View Full Version : Egpws

10th Feb 2004, 07:27
Does anyone know what the resolution of EGPWS is? Would you expect the real geographic outline of say an island to be accurately depicted on EGPWS or would the low elevation coastal areas not be displayed?


10th Feb 2004, 10:34
Just checking, but you are aware that it is not a radar image, aren't you?

10th Feb 2004, 11:24
There are different makers and versions of EGPWS, with different options, so what I say here may not specifically apply to each aircraft with EGPWS. However, to answer your question: no, with basic EGPWS, you won't normally get an "outline" of an island or coastline*

As NONE says, it's not a radar depiction. Rather, it uses information from three different databases (terrain, obstacle, and airport) to give you a display.

This display will normally show terrain within 2000' below the aircraft altitude. There are other features which will show high terrain, if you're in a high terrain area, regardless of the relationship of terrain height to aircraft altitude.

*There are exceptions to this:
a) if you're flying low enough to be within 2000 of the coastline, for example, or
b) there are some types of EGPWS features/options/interface software which WILL show both water and terrain (therefore, in effect generating a depiction of a shoreline). However, I've not flown in an aircraft which uses that sort of EGPWS feature, and I don't know which airlines/aircraft do have it.

10th Feb 2004, 14:04

Thanks for your replies. Yes I’m fully aware that it’s not a radar image.

Let me expand upon my problem. We have just installed a Honeywell EGPWS onto a Level D simulator.

Everything works fine but, below 2000 ft the EHSI displays an effective, but inaccurate depiction of the terrain. I am wondering whether this apparent difference between the EGPWS and the visual scene (which is modelled from Satellite data and should therefore be fairly accurate) is due to the resolution of EGPWS i.e if the resolution is say 20 feet then low lying coastlines would appear to be incorrect.

I’ve searched, but cannot find a definitive statement on vertical resolution of EGPWS and was hoping that a true 'end user' may be able to advise me.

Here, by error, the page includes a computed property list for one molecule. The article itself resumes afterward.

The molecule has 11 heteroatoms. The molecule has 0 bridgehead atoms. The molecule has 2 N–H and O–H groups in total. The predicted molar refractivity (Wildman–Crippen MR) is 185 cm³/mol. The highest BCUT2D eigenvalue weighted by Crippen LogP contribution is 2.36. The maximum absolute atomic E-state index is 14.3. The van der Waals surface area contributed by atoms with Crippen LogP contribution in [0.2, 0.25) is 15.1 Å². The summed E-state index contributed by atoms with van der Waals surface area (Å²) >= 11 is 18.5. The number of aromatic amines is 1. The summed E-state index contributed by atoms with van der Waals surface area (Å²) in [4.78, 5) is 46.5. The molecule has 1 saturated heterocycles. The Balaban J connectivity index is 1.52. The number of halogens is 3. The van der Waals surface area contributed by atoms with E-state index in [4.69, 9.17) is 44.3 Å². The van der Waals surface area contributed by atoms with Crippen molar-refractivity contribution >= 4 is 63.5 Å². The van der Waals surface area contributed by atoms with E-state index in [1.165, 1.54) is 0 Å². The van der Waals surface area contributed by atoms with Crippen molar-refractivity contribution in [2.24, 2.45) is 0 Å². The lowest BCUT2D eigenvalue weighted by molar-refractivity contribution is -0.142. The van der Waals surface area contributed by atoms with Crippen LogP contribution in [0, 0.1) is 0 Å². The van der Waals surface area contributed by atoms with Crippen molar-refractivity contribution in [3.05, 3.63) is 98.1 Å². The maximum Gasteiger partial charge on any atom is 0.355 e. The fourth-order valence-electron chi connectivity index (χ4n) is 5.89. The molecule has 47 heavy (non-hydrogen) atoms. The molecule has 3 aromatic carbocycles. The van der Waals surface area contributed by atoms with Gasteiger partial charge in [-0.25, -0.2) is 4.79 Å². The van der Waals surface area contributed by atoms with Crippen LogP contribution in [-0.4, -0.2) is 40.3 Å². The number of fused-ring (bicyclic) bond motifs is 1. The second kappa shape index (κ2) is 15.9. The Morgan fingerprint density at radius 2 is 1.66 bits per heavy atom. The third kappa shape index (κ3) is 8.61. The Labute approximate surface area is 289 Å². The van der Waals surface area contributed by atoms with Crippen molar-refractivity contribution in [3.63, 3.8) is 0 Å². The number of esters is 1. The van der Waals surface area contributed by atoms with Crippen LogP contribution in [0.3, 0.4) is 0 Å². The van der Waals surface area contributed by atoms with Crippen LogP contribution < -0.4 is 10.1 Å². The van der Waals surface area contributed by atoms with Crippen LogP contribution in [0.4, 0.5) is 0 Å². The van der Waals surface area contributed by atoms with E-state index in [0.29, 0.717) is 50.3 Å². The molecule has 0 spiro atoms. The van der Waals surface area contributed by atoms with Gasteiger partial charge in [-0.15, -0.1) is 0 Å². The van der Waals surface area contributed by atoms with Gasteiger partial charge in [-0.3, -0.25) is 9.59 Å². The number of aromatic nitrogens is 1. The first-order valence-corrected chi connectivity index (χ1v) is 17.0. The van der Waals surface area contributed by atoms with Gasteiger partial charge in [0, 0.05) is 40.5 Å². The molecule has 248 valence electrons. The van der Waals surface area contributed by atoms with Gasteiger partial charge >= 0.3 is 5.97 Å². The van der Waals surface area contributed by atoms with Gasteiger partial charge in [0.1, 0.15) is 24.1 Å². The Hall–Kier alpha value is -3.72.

10th Feb 2004, 18:01
ZFT, EGPWS simulator installations have occasionally been problematical, but not as you indicate. I suggest that you contact Honeywell via www.egpws.com. There is a very knowledgeable and helpful team there.

FE Hoppy
14th Feb 2004, 01:50
it depends on what egpws system you have installed.
Do you have Low Density Cyan sea level displayed?
If you do then the coastline should show as the boundary of this region. All other colours are ref. aircraft geometric alt and therefore will change with aircraft at. So the area of low density green is not the coast. If you get what I mean.

14th Feb 2004, 02:18

The best DEM (Digital ELevation Model) that is around at the moment would be around 100 meter tiles, anything smaller than that you are getting into the military quality data, or satellite radar sounding, and that gets expensive, not only for that data, but for the storage, and processing of the large amount of data.

I was of the understanding they use something like 100 m for the open areas, and supplement this high res contour information around specific airports.

Shoreline data that most people use is called GSHHS (
Global Self-consistant Hierarchical High-resolution Shorelines) the derivatives of that dataset I would see them using would be either the high resolution (0.2 km) or interm resolution (1.0 km)

14th Feb 2004, 07:51
Again thanks for all the responses.

I believe the answer to my original query lies within a statement from The EGPWS product spec (and I must say that Honeywell are being very helpful) which states:-

Terrain is NOT shown if it is more than 2000ft below reference altitude and/or is within 200ft (400ft prior to –218) of the runway elevation nearest the aircraft“

This would seem to indicate that coastal/island airfield would not show a too accurate coastline depiction.

Loads more reading/research to do though